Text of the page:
How fiscal policies could help keep the 1.5-degree Paris goal alive

This page in:
View of water, glaciers and mountains View of water, glaciers and mountains

While many countries are now recovering from the COVID-19 crisis, others are still in the grip of the pandemic, and most find themselves debt-ridden and facing an uncertain future with new waves of infections, rising economic challenges, and mounting concern over how to tackle the impending climate crisis. Limited fiscal resources should therefore be used in the most efficient way possible to support a sustainable recovery. Fiscal policy has several tools to achieve these goals; carbon taxes, green incentives, and public green investment are the most notable. Which is most effective in supporting a recovery that is both fiscally and environmentally sustainable? 


Carbon taxes would work better if revenues were returned to the economy

In a recent working paper, Fiscal policies for a sustainable recovery and a green transformation, we argue that while carbon taxation may be the best instrument to encourage economic agents to produce and consume less emission-intensive goods, it is just one tool in the policy toolbox. Carbon taxation raises the price of energy, and tends to be contractionary and regressive, hence it is often politically very difficult to implement. The impact of carbon taxes may be less contractionary if the revenues are returned to the economy.  The model we used considers two scenarios regarding the use of carbon revenues. In the first scenario, the revenues are used to reduce labor income taxes. This results in an increase in households’ disposable income, which translates into higher consumption of all goods, and not just of low-carbon goods and services. In the second scenario, the carbon tax revenues are used to increase fiscal incentives for private green investments, which help to build up green energy capacity and foster the transition. However, even the green incentives are not sufficient to upgrade the supply of green energy fast enough to keep energy prices from increasing, which would delay the recovery and eventually lead to higher debt-to-GDP levels.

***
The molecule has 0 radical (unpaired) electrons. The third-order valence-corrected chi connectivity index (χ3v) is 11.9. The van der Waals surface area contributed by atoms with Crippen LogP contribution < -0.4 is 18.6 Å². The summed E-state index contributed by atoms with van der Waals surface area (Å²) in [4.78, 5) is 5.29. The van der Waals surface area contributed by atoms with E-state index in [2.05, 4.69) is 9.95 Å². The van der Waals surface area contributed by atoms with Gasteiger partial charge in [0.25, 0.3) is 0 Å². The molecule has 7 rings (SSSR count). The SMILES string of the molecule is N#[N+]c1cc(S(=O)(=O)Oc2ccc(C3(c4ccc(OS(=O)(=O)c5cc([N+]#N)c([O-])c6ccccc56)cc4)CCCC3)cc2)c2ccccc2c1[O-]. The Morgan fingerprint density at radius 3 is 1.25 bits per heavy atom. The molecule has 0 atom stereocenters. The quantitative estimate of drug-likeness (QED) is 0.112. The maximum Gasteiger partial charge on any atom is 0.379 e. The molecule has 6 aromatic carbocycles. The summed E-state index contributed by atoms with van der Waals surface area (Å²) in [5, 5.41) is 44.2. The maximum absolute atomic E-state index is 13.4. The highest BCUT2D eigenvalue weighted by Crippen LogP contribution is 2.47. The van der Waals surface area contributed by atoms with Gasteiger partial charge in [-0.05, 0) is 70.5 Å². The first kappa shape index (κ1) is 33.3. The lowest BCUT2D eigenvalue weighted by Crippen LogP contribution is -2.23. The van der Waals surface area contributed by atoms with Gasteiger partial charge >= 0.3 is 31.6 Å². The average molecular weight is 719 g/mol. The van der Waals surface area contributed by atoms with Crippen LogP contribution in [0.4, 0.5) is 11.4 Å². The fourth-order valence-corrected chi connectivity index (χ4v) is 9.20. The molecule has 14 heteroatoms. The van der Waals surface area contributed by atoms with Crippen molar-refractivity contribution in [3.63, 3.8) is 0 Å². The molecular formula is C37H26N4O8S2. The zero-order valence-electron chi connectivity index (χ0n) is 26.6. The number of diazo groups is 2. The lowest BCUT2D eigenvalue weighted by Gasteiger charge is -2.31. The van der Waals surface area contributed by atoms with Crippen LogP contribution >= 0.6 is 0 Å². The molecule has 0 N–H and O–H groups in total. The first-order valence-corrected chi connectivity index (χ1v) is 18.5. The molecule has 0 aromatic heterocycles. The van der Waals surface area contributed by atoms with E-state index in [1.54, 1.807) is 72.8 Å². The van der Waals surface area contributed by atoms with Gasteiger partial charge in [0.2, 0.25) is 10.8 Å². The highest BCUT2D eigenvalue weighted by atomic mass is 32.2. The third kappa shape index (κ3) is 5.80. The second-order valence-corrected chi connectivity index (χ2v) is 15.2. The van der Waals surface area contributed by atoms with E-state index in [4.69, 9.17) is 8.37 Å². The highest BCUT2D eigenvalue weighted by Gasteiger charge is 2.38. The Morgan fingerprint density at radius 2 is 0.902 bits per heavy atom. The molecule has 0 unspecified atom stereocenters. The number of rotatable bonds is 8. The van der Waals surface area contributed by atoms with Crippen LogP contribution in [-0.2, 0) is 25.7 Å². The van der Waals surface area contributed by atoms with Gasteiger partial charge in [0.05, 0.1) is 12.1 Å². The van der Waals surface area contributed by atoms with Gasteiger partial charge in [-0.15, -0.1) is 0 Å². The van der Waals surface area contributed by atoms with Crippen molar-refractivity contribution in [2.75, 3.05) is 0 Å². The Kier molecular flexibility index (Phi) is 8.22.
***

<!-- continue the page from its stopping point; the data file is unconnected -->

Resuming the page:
What if each government invested an additional 1% of GDP?

Thus, even an environmental tax reform in which carbon revenues support green private investment may be insufficient to engineer a low-carbon transition. Scaling up public investment — particularly when interest rates are very low — is therefore essential not only to ensure a fast recovery from the crisis but to support a low-carbon transition. There is a clear argument in favor of government borrowing to invest for projects that pay off in the future, as the investment will benefit future generations. Debt-financed public investment increases the capital stock and accelerates growth, generating revenue that can be used to repay the debt incurred. Without debt financing, the present generation would be disproportionately burdened via higher taxes or expenditure cuts. However, this poses a challenge for fiscal policy. Would a debt-financed increase in public green investments provide sufficient stimulus to the green transition while at the same time preserving fiscal sustainability?